A Community Devoted to the Preservation and Practice of Celestial Navigation and Other Methods of Traditional Wayfinding
From: Robin Stuart
Date: 2017 Apr 6, 12:48 -0700
I improved on my rough and ready quadratic fitting calculation with a more rigorous approach. First each observation is corrected by its own corresponding refraction and parallax correction plus semi-diameter (dip=0). Then using the standard altitude with linear time-dependence in GHA and declination
sin H0 = sin L sin(δ0 + d/60 ΔT) + cos L cos(δ0 + d/60 ΔT) cos( GHA0 + λ + 15 ΔT )
where GHA0, δ0 are the GHA and declination at some convenient time, T0, and ΔT = UT - T0.
After an initial estimate of the latitude, L, and longitude, λ, you can calculate the sum of squares of differences between the formula and observations and then obtain the least squares fit to L and λbut numerical methods. This approach has a number of advantages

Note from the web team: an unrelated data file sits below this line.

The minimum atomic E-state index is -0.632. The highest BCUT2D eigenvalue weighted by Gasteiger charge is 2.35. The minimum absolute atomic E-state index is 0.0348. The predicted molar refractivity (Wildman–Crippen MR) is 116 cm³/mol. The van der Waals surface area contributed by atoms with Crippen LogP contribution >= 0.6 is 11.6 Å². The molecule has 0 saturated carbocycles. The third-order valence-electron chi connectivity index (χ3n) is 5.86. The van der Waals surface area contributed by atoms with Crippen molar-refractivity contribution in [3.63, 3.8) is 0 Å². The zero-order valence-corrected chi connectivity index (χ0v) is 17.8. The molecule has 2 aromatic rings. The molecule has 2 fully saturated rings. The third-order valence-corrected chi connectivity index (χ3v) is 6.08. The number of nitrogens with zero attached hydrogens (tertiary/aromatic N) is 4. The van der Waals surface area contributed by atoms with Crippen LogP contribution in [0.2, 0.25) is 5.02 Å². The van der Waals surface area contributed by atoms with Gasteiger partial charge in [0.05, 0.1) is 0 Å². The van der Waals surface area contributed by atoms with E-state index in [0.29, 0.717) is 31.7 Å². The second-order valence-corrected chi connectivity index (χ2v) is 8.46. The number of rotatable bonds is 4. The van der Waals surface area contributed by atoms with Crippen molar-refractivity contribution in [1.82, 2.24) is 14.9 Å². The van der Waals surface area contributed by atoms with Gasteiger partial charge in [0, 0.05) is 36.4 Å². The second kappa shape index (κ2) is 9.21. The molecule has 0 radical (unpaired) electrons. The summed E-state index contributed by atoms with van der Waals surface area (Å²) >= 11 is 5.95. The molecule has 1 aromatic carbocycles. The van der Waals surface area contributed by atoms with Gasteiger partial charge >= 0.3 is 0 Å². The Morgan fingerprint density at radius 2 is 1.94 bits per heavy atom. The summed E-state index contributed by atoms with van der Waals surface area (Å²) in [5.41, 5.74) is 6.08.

1) The fit is logically correct and doesn’t rely on the assumption that the altitude as a function of time approximates a parabola. It should therefore work even when the Sun transits at a high altitude or the observations are taken over quite a long time interval. In principle the observations don’t even need to bracket noon.
2) It’s a 2 parameter fit rather than 3 in the case of the quadratic
3) No need for the equation of time or a correction for the difference between LAN and time of maximum altitude. It’s all automatically incorporated in the fit
This method is equivalent to the multi-LoP method given in the Nautical Almanac but without the locally flat Earth approximation. You immediately get don’t get the time of maximum but you don’t need it.
The answer I get is 66°25.4′S 81°37.8ʹE which is on the coast Mikhaylov Island.
Just for fun I applied this approach to the observations at 6:30:30 UT and earlier only. I get 66°25.6′S 81°44.5ʹE